|Appears in Collections:||Faculty of Health Sciences and Sport Journal Articles|
|Peer Review Status:||Refereed|
|Title:||Grass Roots: the Development of Tennis in Britain, 1918-1978|
|Citation:||Kay J (2012) Grass Roots: the Development of Tennis in Britain, 1918-1978, International Journal of the History of Sport, 29 (18), pp. 2532-2550.|
|Abstract:||Most research on British tennis has focused on social exclusion at the tennis club, on its middle-class image, and on the 'shamateurism' of the pre-1968 era. This paper will chart the development of the sport at grass-roots level. It will demonstrate that tennis in the workplace and public parks allowed lower income families to play and that significant numbers did so in less formal settings than those overseen by regional Lawn Tennis Associations. It will suggest that a concentration on the wealthy south-east of England has distorted our impression of the sport itself and the 'average' club. Evidence from club histories, official handbooks, company archives and detailed local studies presents a very different picture from that of the suburban 'garden party'.|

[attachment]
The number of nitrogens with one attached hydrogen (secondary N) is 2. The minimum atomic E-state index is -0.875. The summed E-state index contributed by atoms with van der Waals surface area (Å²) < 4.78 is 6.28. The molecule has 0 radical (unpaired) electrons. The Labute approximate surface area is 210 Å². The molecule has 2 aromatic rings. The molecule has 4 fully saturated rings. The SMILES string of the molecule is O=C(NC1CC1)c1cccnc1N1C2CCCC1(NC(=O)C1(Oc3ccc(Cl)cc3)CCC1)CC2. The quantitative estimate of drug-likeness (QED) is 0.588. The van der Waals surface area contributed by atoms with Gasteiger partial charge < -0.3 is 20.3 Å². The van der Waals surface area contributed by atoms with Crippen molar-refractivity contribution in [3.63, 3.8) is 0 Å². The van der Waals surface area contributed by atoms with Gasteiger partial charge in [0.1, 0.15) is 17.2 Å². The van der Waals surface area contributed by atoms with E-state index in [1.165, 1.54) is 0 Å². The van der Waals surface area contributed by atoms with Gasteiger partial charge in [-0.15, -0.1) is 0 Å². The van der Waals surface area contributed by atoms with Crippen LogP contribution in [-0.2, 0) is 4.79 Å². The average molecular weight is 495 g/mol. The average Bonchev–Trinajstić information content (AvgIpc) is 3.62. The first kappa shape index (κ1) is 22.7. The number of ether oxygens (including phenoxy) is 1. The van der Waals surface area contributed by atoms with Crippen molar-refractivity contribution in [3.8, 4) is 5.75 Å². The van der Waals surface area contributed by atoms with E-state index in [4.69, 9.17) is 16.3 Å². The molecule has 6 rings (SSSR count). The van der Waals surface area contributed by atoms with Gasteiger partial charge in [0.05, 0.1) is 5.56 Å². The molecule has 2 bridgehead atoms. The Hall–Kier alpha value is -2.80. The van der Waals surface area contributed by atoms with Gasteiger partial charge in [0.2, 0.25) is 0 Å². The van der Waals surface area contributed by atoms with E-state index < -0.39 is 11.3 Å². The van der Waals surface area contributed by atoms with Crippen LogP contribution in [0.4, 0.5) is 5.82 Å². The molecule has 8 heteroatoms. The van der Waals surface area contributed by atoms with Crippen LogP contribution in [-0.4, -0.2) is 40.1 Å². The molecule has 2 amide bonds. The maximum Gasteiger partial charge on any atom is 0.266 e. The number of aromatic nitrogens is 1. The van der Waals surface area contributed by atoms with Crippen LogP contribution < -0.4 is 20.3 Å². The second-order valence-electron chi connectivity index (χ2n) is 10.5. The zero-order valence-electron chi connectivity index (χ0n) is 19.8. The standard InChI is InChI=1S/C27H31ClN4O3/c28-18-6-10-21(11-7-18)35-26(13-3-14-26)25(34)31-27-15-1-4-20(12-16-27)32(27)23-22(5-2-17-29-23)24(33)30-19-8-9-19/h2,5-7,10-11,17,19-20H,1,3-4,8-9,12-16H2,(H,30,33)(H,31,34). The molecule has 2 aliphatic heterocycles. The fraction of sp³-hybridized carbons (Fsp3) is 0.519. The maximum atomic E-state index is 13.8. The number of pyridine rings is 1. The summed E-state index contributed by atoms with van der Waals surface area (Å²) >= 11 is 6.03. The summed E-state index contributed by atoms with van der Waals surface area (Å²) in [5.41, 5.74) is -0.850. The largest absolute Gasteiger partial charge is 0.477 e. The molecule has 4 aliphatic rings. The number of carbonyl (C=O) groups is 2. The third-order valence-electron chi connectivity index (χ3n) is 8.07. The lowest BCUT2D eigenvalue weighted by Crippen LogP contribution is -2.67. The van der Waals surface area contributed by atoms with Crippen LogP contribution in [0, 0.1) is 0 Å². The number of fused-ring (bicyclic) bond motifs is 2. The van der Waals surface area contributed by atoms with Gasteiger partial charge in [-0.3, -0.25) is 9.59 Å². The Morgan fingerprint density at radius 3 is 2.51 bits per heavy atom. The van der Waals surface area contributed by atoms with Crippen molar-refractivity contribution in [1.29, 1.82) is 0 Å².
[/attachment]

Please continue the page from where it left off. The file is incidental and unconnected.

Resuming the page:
|Rights:||This item has been embargoed for a period. During the embargo please use the Request a Copy feature at the foot of the Repository record to request a copy directly from the author. You can only request a copy if you wish to use this work for your own research or private study. This is an Author's Accepted Manuscript of an article published in The International Journal of the History of Sport, Volume 29, Issue 18, 2012, pp.2532-2550 copyright Taylor & Francis, available online at: http://www.tandfonline.com/10.1080/09523367.2012.746808|
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